Bookmark   September 11, 2007 at 10:30PM
Thank you for reporting this comment. Undo

I go barefoot everywhere.

So do I have to put shoes ON to come in?

    Bookmark   September 12, 2007 at 4:10AM
Thank you for reporting this comment. Undo

While I usually take my shoes (and socks) off, I have to wonder why someone would be so offended by this request as to not visit a friend or whoever. You can always ignore the request, unless the person wishes to make an issue of it, then you can go off in a huff. That would teach the person making the request who's the boss of you.

I guess that you'd rather be wearing your shoes than to visit with the person or family in question? Interesting.

    Bookmark   September 12, 2007 at 8:53PM
Thank you for reporting this comment. Undo

I am one of those who do not take my shoes off. I have plantar facitis, and have gone thru extensive PT to try to help them, but nothing has worked. I sure miss the days of walking barefoot, or even being able to wear slippers around the house. Oh, what about all the cute shoes that I have missed wearing!
Besides that, I don't make anyone take off their shoes unless they want to. Yes the carpets get a little dirtier, but I can clean them! I have a dog(Golden) who does not take her paws off! I think that I have more of a problem with shedding than with dirt from shoes. I guess that I like to live in my house, and make people feel at home comfortable doing what ever makes them comfortable!

    Bookmark   September 13, 2007 at 9:22AM
Thank you for reporting this comment. Undo

Same here. As a courtesy, I do remove my shoes at other people's homes. I find that most people do the same. I don't insist that anyone but my children remove their shoes in my home (the sand and mud they manage to find). Since my guests are not my children, I would never dream of asking them to remove their shoes to enter my home. First, I wouldn't want to embarrass a guest in my home, and second they may have a foot condition I am unaware of that precludes them from going without shoes. I figure if I can't handle a little clean-up, I shouldn't invite guests. Although I'm not offended when I see signs requesting shoe removal, I do feel a little less welcome.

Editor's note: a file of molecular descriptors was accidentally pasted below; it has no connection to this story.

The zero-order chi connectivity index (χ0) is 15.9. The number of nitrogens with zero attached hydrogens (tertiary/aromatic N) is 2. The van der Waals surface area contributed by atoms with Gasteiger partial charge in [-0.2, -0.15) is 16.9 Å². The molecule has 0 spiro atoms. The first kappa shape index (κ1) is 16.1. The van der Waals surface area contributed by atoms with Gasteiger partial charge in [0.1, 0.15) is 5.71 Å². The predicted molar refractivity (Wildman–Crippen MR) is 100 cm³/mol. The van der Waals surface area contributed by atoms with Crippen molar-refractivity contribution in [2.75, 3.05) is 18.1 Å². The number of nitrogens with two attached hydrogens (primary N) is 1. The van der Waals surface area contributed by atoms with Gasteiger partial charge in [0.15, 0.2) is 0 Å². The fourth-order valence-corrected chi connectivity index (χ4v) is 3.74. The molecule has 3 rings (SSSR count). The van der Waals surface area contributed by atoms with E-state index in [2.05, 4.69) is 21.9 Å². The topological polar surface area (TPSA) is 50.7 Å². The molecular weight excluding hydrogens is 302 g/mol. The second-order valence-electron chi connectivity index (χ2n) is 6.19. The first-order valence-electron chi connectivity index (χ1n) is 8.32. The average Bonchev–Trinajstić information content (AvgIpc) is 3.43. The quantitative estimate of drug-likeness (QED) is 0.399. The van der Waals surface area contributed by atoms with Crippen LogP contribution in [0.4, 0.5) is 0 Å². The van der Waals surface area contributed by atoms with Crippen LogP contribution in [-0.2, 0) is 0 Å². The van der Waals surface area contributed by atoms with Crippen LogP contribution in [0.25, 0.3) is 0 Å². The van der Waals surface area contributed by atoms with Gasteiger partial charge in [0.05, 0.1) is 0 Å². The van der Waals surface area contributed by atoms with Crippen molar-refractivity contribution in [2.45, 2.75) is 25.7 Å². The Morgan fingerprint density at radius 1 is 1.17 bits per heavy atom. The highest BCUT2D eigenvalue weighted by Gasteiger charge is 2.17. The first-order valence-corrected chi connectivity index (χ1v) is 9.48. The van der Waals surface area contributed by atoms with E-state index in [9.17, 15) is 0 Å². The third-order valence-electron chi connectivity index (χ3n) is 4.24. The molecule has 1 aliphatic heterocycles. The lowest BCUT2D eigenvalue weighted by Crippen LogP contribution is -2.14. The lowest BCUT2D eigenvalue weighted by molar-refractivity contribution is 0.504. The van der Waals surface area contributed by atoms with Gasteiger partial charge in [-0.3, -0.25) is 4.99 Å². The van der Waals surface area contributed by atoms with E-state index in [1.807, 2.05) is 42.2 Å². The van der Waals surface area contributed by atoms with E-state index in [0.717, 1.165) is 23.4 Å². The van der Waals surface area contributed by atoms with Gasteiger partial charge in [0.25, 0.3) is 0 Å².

Bookmark   September 13, 2007 at 1:09PM
Thank you for reporting this comment. Undo

I generally keep my shoes right near the main door, I go barefoot in the house, and guests typically notice that or my own lack of footwear and ask my preference. Or they already know. Or they don't and I don't bother about it. So far it has worked well.

    Bookmark   September 15, 2007 at 10:16PM
Thank you for reporting this comment. Undo

It is actually better to walk on carpet with shoes on...the oils from your feet even with socks on do much more damage to your carpet than soil from shoes...going barefoot is actually the worse thing you can do for your carpets.


    Bookmark   September 16, 2007 at 10:38AM
Thank you for reporting this comment. Undo

Cute sign. My problem is not with guests. And all the service techs who come to the house now put on those disposable shoe covers over their shoes before they come in--as sanitary as an operating room.

However, my bigger problem lives here. Twenty years into the marriage and six decades into his life, he is too far gone to change. Last night I acted puzzled at what was on the blanket I keep on his couch. He came over and looked, said "It's okay, it's only grass clippings." I balled up the blanket, handed it to him and supervised him on the patio while he shook the grass off that blanket. He did drag it on the patio and pick up debris from the concrete, so I helped him shake that off too.